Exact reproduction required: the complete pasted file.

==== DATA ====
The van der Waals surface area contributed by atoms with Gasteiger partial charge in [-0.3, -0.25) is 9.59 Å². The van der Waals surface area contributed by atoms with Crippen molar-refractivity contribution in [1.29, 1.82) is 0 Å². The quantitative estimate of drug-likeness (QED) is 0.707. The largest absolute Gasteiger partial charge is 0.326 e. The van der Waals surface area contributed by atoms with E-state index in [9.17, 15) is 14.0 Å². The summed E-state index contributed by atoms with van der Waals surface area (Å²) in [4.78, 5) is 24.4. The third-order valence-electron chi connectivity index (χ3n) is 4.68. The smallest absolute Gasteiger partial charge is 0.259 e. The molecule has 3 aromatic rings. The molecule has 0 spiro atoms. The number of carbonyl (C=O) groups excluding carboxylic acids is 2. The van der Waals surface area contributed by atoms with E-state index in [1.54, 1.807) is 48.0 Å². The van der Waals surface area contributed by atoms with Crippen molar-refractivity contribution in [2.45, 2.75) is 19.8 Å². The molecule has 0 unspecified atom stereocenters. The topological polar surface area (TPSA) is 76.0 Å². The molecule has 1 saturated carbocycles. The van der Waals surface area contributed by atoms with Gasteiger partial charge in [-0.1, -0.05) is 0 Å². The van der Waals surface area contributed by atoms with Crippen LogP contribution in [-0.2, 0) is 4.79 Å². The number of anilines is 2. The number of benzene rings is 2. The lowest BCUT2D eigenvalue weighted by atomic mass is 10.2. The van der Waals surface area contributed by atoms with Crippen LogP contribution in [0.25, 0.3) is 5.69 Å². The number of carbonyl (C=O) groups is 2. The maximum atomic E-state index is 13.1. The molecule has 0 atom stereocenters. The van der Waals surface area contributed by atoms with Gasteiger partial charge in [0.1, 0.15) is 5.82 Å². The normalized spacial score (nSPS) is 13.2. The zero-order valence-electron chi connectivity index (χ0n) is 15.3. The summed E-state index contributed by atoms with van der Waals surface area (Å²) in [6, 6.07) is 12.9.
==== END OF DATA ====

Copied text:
The van der Waals surface area contributed by atoms with Gasteiger partial charge in [-0.3, -0.25) is 9.59 Å². The van der Waals surface area contributed by atoms with Crippen molar-refractivity contribution in [1.29, 1.82) is 0 Å². The quantitative estimate of drug-likeness (QED) is 0.707. The largest absolute Gasteiger partial charge is 0.326 e. The van der Waals surface area contributed by atoms with E-state index in [9.17, 15) is 14.0 Å². The summed E-state index contributed by atoms with van der Waals surface area (Å²) in [4.78, 5) is 24.4. The third-order valence-electron chi connectivity index (χ3n) is 4.68. The smallest absolute Gasteiger partial charge is 0.259 e. The molecule has 3 aromatic rings. The molecule has 0 spiro atoms. The number of carbonyl (C=O) groups excluding carboxylic acids is 2. The van der Waals surface area contributed by atoms with E-state index in [1.54, 1.807) is 48.0 Å². The van der Waals surface area contributed by atoms with Crippen molar-refractivity contribution in [2.45, 2.75) is 19.8 Å². The molecule has 0 unspecified atom stereocenters. The topological polar surface area (TPSA) is 76.0 Å². The molecule has 1 saturated carbocycles. The van der Waals surface area contributed by atoms with Gasteiger partial charge in [-0.1, -0.05) is 0 Å². The van der Waals surface area contributed by atoms with Crippen LogP contribution in [-0.2, 0) is 4.79 Å². The number of anilines is 2. The number of benzene rings is 2. The lowest BCUT2D eigenvalue weighted by atomic mass is 10.2. The van der Waals surface area contributed by atoms with Crippen LogP contribution in [0.25, 0.3) is 5.69 Å². The number of carbonyl (C=O) groups is 2. The maximum atomic E-state index is 13.1. The molecule has 0 atom stereocenters. The van der Waals surface area contributed by atoms with Gasteiger partial charge in [0.1, 0.15) is 5.82 Å². The normalized spacial score (nSPS) is 13.2. The zero-order valence-electron chi connectivity index (χ0n) is 15.3. The summed E-state index contributed by atoms with van der Waals surface area (Å²) in [6, 6.07) is 12.9.